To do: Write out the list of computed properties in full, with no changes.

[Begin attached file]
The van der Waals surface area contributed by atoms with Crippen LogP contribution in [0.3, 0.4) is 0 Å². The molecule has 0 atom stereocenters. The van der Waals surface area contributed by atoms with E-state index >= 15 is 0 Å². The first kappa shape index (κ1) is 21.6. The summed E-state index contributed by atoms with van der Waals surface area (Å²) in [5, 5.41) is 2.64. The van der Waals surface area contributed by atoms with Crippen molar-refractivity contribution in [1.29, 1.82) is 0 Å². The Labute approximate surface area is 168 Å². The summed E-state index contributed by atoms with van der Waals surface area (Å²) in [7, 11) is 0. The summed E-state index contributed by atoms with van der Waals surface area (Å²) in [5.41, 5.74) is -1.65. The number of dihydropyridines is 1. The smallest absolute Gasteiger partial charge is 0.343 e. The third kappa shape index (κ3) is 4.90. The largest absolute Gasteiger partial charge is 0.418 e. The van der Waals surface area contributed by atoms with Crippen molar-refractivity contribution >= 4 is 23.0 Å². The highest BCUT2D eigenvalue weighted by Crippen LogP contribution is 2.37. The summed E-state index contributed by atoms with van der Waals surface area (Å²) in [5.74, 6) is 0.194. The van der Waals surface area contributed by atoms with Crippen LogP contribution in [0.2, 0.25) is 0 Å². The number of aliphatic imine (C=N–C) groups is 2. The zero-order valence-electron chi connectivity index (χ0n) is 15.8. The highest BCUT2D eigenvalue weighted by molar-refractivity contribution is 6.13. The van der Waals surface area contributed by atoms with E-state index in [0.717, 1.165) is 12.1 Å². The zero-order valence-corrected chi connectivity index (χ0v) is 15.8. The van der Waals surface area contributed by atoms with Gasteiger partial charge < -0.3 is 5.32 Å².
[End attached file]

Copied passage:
The van der Waals surface area contributed by atoms with Crippen LogP contribution in [0.3, 0.4) is 0 Å². The molecule has 0 atom stereocenters. The van der Waals surface area contributed by atoms with E-state index >= 15 is 0 Å². The first kappa shape index (κ1) is 21.6. The summed E-state index contributed by atoms with van der Waals surface area (Å²) in [5, 5.41) is 2.64. The van der Waals surface area contributed by atoms with Crippen molar-refractivity contribution in [1.29, 1.82) is 0 Å². The Labute approximate surface area is 168 Å². The summed E-state index contributed by atoms with van der Waals surface area (Å²) in [7, 11) is 0. The summed E-state index contributed by atoms with van der Waals surface area (Å²) in [5.41, 5.74) is -1.65. The number of dihydropyridines is 1. The smallest absolute Gasteiger partial charge is 0.343 e. The third kappa shape index (κ3) is 4.90. The largest absolute Gasteiger partial charge is 0.418 e. The van der Waals surface area contributed by atoms with Crippen molar-refractivity contribution >= 4 is 23.0 Å². The highest BCUT2D eigenvalue weighted by Crippen LogP contribution is 2.37. The summed E-state index contributed by atoms with van der Waals surface area (Å²) in [5.74, 6) is 0.194. The van der Waals surface area contributed by atoms with Crippen LogP contribution in [0.2, 0.25) is 0 Å². The number of aliphatic imine (C=N–C) groups is 2. The zero-order valence-electron chi connectivity index (χ0n) is 15.8. The highest BCUT2D eigenvalue weighted by molar-refractivity contribution is 6.13. The van der Waals surface area contributed by atoms with E-state index in [0.717, 1.165) is 12.1 Å². The zero-order valence-corrected chi connectivity index (χ0v) is 15.8. The van der Waals surface area contributed by atoms with Gasteiger partial charge < -0.3 is 5.32 Å².